The Art of Public Administration

Recently, I was offered a position with a research institute as the chief of staff. I was actually offered the job some time ago, but only accepted it at the end of 2015. My role and responsibility as an administrator starts with operations, moves to administration and ends with fiscal. These roles and responsibilities give rise to many questions. How can I run an organization effectively and efficiently, but also in a way that continuously motivates me, motivates others and creates a plan that contributes to a successful organization?

In the past, I have worked for organizations that did not evolve, did not value staff input and somehow forget the words “community” and “social service.” Jon Snyder’s book, Getting Citizens on Board: What Motives Besides a Crisis, does a great job of looking in-depth at public participation, which makes me think about organizations in general. Whether they are public, private or government – participation is needed on all levels. But how do you create better workplace environment where everyone holds themselves accountable and where accountability becomes the norm?

As a public administrator, you have to ask the questions:

  • What theories and practices do I implement?
  • How do I maximize the potential of each employee without burnout?
  • How do we continue to motivate ourselves?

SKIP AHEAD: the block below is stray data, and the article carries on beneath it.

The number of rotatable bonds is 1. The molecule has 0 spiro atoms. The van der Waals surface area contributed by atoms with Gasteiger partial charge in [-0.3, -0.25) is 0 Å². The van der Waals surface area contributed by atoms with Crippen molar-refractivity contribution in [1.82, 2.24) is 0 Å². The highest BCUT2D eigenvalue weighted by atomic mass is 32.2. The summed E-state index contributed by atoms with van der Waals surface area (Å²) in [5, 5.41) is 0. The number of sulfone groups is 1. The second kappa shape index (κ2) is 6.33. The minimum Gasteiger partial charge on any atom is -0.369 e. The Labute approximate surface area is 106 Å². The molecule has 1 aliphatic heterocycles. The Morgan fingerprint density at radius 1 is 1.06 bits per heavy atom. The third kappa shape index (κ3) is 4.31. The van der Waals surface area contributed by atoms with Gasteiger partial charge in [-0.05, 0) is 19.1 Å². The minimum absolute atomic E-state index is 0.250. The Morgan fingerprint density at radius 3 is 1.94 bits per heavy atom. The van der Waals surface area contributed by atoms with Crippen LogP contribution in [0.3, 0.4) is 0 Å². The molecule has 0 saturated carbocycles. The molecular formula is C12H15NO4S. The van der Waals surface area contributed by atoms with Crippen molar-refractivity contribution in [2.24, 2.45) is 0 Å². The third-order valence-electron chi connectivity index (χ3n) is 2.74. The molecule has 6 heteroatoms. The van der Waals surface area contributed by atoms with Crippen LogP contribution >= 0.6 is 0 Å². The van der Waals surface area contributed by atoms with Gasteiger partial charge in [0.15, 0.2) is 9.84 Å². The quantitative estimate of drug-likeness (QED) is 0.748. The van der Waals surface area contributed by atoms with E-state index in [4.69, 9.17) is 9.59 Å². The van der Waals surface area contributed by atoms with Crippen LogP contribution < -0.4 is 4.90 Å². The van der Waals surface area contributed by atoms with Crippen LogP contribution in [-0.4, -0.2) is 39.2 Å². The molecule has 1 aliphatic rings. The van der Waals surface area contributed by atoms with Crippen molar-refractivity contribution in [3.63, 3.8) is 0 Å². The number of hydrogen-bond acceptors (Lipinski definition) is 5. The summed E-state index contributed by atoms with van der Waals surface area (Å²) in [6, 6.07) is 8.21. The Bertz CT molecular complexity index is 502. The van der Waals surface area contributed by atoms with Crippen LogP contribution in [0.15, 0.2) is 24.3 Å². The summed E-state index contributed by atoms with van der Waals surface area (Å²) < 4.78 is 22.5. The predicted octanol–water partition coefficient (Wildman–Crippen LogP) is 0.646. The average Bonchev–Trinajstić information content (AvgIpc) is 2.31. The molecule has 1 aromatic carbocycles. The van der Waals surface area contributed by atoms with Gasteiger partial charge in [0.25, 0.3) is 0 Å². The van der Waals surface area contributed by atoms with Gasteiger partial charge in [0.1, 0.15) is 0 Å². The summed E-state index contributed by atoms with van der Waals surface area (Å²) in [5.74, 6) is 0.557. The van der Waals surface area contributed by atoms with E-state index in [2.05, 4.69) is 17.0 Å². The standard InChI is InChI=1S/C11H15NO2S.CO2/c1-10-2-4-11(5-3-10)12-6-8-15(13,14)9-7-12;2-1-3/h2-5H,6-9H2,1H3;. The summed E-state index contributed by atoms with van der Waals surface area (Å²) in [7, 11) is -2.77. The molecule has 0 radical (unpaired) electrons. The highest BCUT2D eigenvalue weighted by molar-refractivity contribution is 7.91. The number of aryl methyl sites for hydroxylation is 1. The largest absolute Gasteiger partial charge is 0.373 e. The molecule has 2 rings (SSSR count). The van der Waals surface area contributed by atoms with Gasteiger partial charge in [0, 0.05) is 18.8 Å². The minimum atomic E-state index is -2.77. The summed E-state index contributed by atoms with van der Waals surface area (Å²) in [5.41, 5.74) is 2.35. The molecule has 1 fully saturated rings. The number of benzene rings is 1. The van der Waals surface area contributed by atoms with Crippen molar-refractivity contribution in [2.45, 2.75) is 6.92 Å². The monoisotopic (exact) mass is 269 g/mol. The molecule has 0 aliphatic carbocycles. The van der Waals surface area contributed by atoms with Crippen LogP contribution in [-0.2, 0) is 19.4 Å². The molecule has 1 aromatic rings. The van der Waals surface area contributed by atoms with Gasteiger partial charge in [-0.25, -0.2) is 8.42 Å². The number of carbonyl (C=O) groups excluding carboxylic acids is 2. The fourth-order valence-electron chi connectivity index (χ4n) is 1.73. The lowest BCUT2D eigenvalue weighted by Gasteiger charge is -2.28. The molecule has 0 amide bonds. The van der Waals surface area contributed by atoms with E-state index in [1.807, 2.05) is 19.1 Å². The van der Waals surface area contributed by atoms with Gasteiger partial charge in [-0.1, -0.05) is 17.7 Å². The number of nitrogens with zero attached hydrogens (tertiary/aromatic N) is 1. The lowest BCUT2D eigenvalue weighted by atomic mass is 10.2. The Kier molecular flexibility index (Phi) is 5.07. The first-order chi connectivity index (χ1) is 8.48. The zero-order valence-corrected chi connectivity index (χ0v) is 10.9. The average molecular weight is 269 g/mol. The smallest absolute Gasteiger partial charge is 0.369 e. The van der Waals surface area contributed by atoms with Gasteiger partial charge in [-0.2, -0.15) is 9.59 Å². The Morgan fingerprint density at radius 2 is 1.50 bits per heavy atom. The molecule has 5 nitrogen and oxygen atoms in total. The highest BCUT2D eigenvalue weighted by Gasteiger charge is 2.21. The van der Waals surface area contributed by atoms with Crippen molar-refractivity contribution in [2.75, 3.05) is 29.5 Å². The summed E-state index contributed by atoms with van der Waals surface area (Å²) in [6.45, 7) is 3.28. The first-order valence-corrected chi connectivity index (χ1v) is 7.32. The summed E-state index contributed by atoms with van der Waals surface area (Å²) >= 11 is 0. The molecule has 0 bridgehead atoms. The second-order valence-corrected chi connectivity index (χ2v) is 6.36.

• How can we prevent organizations where clocking day-in and day-out becomes discouraging?

Nielson and Randell note that attempts to implement theories are not always achieved. They further suggest that employee participation, while important, must be accompanied by perceptions of real changes in daily work practices if important outcomes are to occur.

My experience has led me to believe the idea of employee participation is not always welcomed. I have known people who sat in their cubicles for eight to ten hours a day without ever being asked to take part in staff meetings, share their ideas or opinions or participate in organizational decision-making. At some point, I was one of those people.

To change an organization is not an easy task. As public administrators, we do not always know how our organizations will respond. However, we must exercise due diligence and try.


Submitted by Shirmel Hayden

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